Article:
PRINCE SULTAN AIR BASE, Saudi Arabia -- If a method is developed in 1985 and to this day it ain’t broke should it be fixed? For an innovator like Staff Sgt. Vincent Miller, an Explosive Ordnance Disposal craftsman with the 378th Expeditionary Civil Engineer Squadron, the answer is easy, “Yes.”
“People are always going to find negative aspects in something new,” said Miller. “It doesn’t matter what the idea, product or system is, there is always going to be a con. What you need to think is, will the positives outweigh the negatives and will it be overall better than the current way?”
Back in 1985 during an operation at Spangdahlem Air Force Base called Salty Demo, a UXO removal method called a “chain drag” was created. The basic concept is stakes are driven into the ground off the runway then a chain is hooked to the winch line of a Humvee or armored vehicle and wrapped around the stakes so that when the winch line is recalled, or the vehicle moves, the chain sweeps the UXOs off the airfield as the chain goes taut.
It’s a tried and true method, but it’s dependent on the availability of an armored vehicle to protect the EOD team, a commodity not always available in the temporary austere mission locations EOD specialists are sometimes deployed to with great airpower but limited mission support equipment.
To augment the oversight, Miller developed and blueprinted a custom timer winch, stake and chain set. In theory, it’ll be the “chain drag” method and a new “hook and line” method Miller developed packed into one or two pelican cases for easy movement.
The augmented chain drag method would use two of Miller’s custom winches with their lines equally extended taut and a drag blade hooked in between. The winch’s custom timers will then be set to drag the UXOs off the airfield at a coordinated time with the EOD team safely out of the blast radius.
Miller’s new “hook and line” method will in theory be able to augment EOD capabilities in more developed deployment locations as well as austere locations. The “chain drag” method is mainly meant for smaller munitions that’d come out of cluster bombs, but say a large warhead lands on the airfield. An EOD team could still move the large ordnance from the protection of an armored vehicle but the vehicle’s auxiliary systems could be damaged in the process.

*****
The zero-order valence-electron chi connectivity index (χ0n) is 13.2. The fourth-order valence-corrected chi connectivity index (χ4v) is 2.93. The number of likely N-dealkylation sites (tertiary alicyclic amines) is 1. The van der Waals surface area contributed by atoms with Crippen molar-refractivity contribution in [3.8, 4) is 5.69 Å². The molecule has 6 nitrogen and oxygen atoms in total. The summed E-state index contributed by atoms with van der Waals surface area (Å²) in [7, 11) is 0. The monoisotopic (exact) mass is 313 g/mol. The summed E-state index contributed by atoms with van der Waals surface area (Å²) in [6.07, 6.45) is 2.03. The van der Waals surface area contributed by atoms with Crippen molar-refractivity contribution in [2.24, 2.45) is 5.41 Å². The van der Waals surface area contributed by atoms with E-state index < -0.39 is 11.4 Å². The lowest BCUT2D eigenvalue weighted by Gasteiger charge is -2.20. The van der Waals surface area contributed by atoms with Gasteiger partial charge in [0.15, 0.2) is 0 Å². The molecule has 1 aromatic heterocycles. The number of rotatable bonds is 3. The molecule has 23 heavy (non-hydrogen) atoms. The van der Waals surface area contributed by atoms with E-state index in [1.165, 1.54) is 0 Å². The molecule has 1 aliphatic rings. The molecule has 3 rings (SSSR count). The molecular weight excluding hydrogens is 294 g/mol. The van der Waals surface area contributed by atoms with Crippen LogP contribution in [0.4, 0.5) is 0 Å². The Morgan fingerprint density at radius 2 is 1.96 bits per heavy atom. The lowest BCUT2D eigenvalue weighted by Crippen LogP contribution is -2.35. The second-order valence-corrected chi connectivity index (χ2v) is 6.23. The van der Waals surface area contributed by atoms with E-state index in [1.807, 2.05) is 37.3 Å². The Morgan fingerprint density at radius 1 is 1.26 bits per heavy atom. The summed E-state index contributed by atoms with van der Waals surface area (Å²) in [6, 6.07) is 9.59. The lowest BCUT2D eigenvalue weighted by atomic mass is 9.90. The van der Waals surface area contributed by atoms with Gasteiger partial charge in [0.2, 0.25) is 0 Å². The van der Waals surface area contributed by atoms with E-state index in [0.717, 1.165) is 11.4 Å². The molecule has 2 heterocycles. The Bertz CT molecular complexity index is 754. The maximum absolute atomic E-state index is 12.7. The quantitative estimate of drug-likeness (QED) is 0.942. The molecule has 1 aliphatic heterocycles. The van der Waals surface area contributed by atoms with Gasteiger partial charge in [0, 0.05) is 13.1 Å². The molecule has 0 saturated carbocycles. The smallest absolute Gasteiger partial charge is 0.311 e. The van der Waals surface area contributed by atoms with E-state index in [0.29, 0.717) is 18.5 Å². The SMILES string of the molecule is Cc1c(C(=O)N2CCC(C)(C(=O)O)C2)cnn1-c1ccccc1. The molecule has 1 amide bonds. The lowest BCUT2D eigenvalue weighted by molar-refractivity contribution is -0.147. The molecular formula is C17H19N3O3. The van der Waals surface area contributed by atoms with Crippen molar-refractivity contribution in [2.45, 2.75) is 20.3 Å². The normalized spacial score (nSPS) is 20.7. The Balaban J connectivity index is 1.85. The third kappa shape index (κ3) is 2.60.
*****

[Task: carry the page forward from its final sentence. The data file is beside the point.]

The “hook and line” method would utilize one of Miller’s custom winches and drag the warhead off the flightline. The timer would allow EOD to manipulate the UXO from a greater distance with comparably less risk of future expenses to the Air Force. Even if the winch is incapable of dragging the ordnance off of the airfield completely, it’d still cause additional movement. Which according to Miller, drastically reduces the risk factor of EOD specialists moving it themselves as initial movement is usually the most unpredictable and dangerous part of UXO removal.
Miller originally had the idea while deployed with the 379th Air Expeditionary Wing at Al Udeid Air Base, Qatar, but it was put on hold in his transition of redeploying to the 378th Air Expeditionary Wing at Prince Sultan Air Base, Kingdom of Saudi Arabia.
At his 378th AEW right-start briefing, the innovation working group leader told the crowd, “if you have an idea come over.” So Miller hit them up as soon as he could and after hashing out a few details and a PowerPoint with their help, he presented his idea at a wing leadership meeting and was awarded money to create a working prototype of his idea. Due to contracting and shipping constraints that is far as Miller’s idea made it at PSAB.
“So far it's just been making blueprints and revising the idea with colleges and other people around the base,” said Miller. “I refuse to just let it die. I’m going to go back to Hill AFB and continue to work on it. If the parts do show up here I’ll tell the guys this is how it worked, and give them instructions on how to build it.”
Under the advice of the 378th AEW’s prior commander, Miller has taken his idea higher submitting it to the USAF Guardians and Airmen Innovation Network, AFWERX program and Spark Tank competition in the hopes of one day having his idea in every U.S. Department of Defense EOD team’s arsenal.
“If you have an idea, it doesn’t matter if you think it’s dumb or smart, just bring it up,” said Miller. “If someone shuts it down like ‘Ohh I don’t think that…’ go to someone else, cause someone else will see merit in that idea.”
Team PSABs innovation working group is open to all deployed troops looking to improve the quality of life of expeditionary locations or to further USCENTCOM’s capabilities in its area of responsibility. In cases like Miller’s idea, PSAB may not be able to bring it to fruition but the leadership is more than willing to get the ball rolling.